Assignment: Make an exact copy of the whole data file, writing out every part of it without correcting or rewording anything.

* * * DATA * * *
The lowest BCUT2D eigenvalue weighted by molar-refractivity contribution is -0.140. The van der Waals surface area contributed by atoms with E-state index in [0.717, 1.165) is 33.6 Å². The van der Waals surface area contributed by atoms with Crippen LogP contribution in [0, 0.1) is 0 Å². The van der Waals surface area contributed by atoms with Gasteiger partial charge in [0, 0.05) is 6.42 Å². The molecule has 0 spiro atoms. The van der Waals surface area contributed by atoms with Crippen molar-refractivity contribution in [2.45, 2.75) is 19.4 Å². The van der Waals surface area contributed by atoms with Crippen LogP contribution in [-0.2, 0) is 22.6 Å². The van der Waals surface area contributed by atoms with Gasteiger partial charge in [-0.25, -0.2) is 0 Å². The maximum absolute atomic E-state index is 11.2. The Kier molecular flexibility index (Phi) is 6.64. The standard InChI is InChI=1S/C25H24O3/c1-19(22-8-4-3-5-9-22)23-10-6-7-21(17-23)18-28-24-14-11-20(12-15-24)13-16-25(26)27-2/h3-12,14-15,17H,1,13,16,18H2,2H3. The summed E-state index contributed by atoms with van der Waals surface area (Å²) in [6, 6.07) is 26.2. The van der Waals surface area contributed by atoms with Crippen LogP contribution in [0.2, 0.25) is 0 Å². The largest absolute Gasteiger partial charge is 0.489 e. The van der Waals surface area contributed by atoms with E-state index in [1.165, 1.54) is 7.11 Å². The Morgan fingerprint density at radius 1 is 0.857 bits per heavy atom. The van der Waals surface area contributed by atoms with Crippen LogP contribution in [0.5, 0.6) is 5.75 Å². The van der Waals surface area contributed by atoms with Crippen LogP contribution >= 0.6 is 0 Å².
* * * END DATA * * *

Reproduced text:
The lowest BCUT2D eigenvalue weighted by molar-refractivity contribution is -0.140. The van der Waals surface area contributed by atoms with E-state index in [0.717, 1.165) is 33.6 Å². The van der Waals surface area contributed by atoms with Crippen LogP contribution in [0, 0.1) is 0 Å². The van der Waals surface area contributed by atoms with Gasteiger partial charge in [0, 0.05) is 6.42 Å². The molecule has 0 spiro atoms. The van der Waals surface area contributed by atoms with Crippen molar-refractivity contribution in [2.45, 2.75) is 19.4 Å². The van der Waals surface area contributed by atoms with Crippen LogP contribution in [-0.2, 0) is 22.6 Å². The van der Waals surface area contributed by atoms with Gasteiger partial charge in [-0.25, -0.2) is 0 Å². The maximum absolute atomic E-state index is 11.2. The Kier molecular flexibility index (Phi) is 6.64. The standard InChI is InChI=1S/C25H24O3/c1-19(22-8-4-3-5-9-22)23-10-6-7-21(17-23)18-28-24-14-11-20(12-15-24)13-16-25(26)27-2/h3-12,14-15,17H,1,13,16,18H2,2H3. The summed E-state index contributed by atoms with van der Waals surface area (Å²) in [6, 6.07) is 26.2. The van der Waals surface area contributed by atoms with Crippen LogP contribution in [0.2, 0.25) is 0 Å². The largest absolute Gasteiger partial charge is 0.489 e. The van der Waals surface area contributed by atoms with E-state index in [1.165, 1.54) is 7.11 Å². The Morgan fingerprint density at radius 1 is 0.857 bits per heavy atom. The van der Waals surface area contributed by atoms with Crippen LogP contribution in [0.5, 0.6) is 5.75 Å². The van der Waals surface area contributed by atoms with Crippen LogP contribution >= 0.6 is 0 Å².